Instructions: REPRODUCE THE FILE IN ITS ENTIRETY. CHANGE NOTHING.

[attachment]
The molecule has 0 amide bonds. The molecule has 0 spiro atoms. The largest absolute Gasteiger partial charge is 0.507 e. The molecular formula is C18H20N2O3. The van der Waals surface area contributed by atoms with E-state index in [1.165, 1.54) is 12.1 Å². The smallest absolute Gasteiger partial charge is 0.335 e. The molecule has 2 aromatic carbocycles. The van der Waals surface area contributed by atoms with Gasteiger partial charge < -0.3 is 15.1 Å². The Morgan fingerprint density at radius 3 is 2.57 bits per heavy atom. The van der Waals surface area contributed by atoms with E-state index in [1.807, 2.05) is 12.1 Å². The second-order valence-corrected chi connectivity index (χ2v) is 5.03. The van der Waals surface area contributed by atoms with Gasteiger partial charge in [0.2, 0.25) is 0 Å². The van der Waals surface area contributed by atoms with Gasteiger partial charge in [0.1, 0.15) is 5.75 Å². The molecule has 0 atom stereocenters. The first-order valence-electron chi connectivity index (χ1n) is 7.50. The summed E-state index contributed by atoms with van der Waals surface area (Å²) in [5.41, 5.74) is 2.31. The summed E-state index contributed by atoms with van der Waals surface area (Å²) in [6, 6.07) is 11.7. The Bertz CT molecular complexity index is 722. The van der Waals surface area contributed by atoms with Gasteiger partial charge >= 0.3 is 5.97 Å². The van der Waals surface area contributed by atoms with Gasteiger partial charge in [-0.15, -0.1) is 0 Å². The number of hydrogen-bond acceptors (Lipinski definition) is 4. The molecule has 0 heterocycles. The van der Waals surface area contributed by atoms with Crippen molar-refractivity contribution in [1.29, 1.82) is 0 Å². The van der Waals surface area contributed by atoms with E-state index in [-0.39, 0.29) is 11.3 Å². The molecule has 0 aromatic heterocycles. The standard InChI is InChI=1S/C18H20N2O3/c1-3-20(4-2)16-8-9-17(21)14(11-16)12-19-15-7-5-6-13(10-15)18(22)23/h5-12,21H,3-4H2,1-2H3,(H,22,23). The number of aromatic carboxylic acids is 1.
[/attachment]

The molecule has 0 amide bonds. The molecule has 0 spiro atoms. The largest absolute Gasteiger partial charge is 0.507 e. The molecular formula is C18H20N2O3. The van der Waals surface area contributed by atoms with E-state index in [1.165, 1.54) is 12.1 Å². The smallest absolute Gasteiger partial charge is 0.335 e. The molecule has 2 aromatic carbocycles. The van der Waals surface area contributed by atoms with Gasteiger partial charge < -0.3 is 15.1 Å². The Morgan fingerprint density at radius 3 is 2.57 bits per heavy atom. The van der Waals surface area contributed by atoms with E-state index in [1.807, 2.05) is 12.1 Å². The second-order valence-corrected chi connectivity index (χ2v) is 5.03. The van der Waals surface area contributed by atoms with Gasteiger partial charge in [0.2, 0.25) is 0 Å². The van der Waals surface area contributed by atoms with Gasteiger partial charge in [0.1, 0.15) is 5.75 Å². The molecule has 0 atom stereocenters. The first-order valence-electron chi connectivity index (χ1n) is 7.50. The summed E-state index contributed by atoms with van der Waals surface area (Å²) in [5.41, 5.74) is 2.31. The summed E-state index contributed by atoms with van der Waals surface area (Å²) in [6, 6.07) is 11.7. The Bertz CT molecular complexity index is 722. The van der Waals surface area contributed by atoms with Gasteiger partial charge >= 0.3 is 5.97 Å². The van der Waals surface area contributed by atoms with Gasteiger partial charge in [-0.15, -0.1) is 0 Å². The number of hydrogen-bond acceptors (Lipinski definition) is 4. The molecule has 0 heterocycles. The van der Waals surface area contributed by atoms with Crippen molar-refractivity contribution in [1.29, 1.82) is 0 Å². The van der Waals surface area contributed by atoms with E-state index in [-0.39, 0.29) is 11.3 Å². The molecule has 0 aromatic heterocycles. The standard InChI is InChI=1S/C18H20N2O3/c1-3-20(4-2)16-8-9-17(21)14(11-16)12-19-15-7-5-6-13(10-15)18(22)23/h5-12,21H,3-4H2,1-2H3,(H,22,23). The number of aromatic carboxylic acids is 1.